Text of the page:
American Journal of Community Psychology

, Volume 49, Issue 3–4, pp 365–377

Sustaining the Utilization and High Quality Implementation of Tested and Effective Prevention Programs Using the Communities That Care Prevention System

  • Abigail A. Fagan
  • Koren Hanson
  • John S. Briney
  • J. David Hawkins
Original Article

DOI: 10.1007/s10464-011-9463-9

Cite this article as:
Fagan, A.A., Hanson, K., Briney, J.S. et al. Am J Community Psychol (2012) 49: 365. doi:10.1007/s10464-011-9463-9

Abstract

This paper describes the extent to which communities implementing the Communities That Care (CTC) prevention system adopt, replicate with fidelity, and sustain programs shown to be effective in reducing adolescent drug use, delinquency, and other problem behaviors. Data were collected from directors of community-based agencies and coalitions, school principals, service providers, and teachers, all of whom participated in a randomized, controlled evaluation of CTC in 24 communities. The results indicated significantly increased use and sustainability of tested, effective prevention programs in the 12 CTC intervention communities compared to the 12 control communities, during the active phase of the research project when training, technical assistance, and funding were provided to intervention sites, and 2 years following provision of such resources. At both time points, intervention communities also delivered prevention services to a significantly greater number of children and parents. The quality of implementation was high in both conditions, with only one significant difference: CTC sites were significantly more likely than control sites to monitor the quality of implementation during the sustainability phase of the project.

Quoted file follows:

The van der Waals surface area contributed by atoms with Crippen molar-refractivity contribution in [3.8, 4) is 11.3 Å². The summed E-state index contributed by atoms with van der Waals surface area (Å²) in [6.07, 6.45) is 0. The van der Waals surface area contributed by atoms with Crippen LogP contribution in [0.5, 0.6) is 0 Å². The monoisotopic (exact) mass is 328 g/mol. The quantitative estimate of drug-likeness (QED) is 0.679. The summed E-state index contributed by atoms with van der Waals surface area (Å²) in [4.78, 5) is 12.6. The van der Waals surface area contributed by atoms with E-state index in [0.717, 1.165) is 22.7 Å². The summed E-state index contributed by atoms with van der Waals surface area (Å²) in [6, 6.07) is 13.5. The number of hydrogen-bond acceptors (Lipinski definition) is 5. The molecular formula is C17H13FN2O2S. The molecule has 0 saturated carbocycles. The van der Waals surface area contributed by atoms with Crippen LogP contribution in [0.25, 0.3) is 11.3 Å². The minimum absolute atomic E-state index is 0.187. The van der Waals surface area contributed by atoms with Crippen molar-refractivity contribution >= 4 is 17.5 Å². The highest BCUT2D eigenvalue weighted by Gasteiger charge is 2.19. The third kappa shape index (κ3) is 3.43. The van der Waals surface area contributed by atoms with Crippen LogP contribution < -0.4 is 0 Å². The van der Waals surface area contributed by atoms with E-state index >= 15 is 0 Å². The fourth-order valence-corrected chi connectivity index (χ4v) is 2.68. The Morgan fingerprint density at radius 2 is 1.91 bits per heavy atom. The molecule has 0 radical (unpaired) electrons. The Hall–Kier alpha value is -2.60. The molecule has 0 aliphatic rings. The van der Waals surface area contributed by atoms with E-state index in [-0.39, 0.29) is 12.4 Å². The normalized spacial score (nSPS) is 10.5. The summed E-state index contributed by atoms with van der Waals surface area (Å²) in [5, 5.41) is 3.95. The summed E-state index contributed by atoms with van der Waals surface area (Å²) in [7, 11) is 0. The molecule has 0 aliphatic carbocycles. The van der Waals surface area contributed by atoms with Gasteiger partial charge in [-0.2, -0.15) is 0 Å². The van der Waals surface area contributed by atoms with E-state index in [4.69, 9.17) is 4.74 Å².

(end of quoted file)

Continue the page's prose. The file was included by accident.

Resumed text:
Keywords

Community coalitions Adoption Implementation fidelity Dissemination Sustainability 

Copyright information

© Society for Community Research and Action 2011

Authors and Affiliations

  • Abigail A. Fagan
    • 1
  • Koren Hanson
    • 2
  • John S. Briney
    • 2
  • J. David Hawkins
    • 2
  1. 1.Department of Criminology and Criminal JusticeUniversity of South CarolinaColumbiaUSA
  2. 2.Social Development Research GroupUniversity of Washington School of Social WorkSeattleUSA

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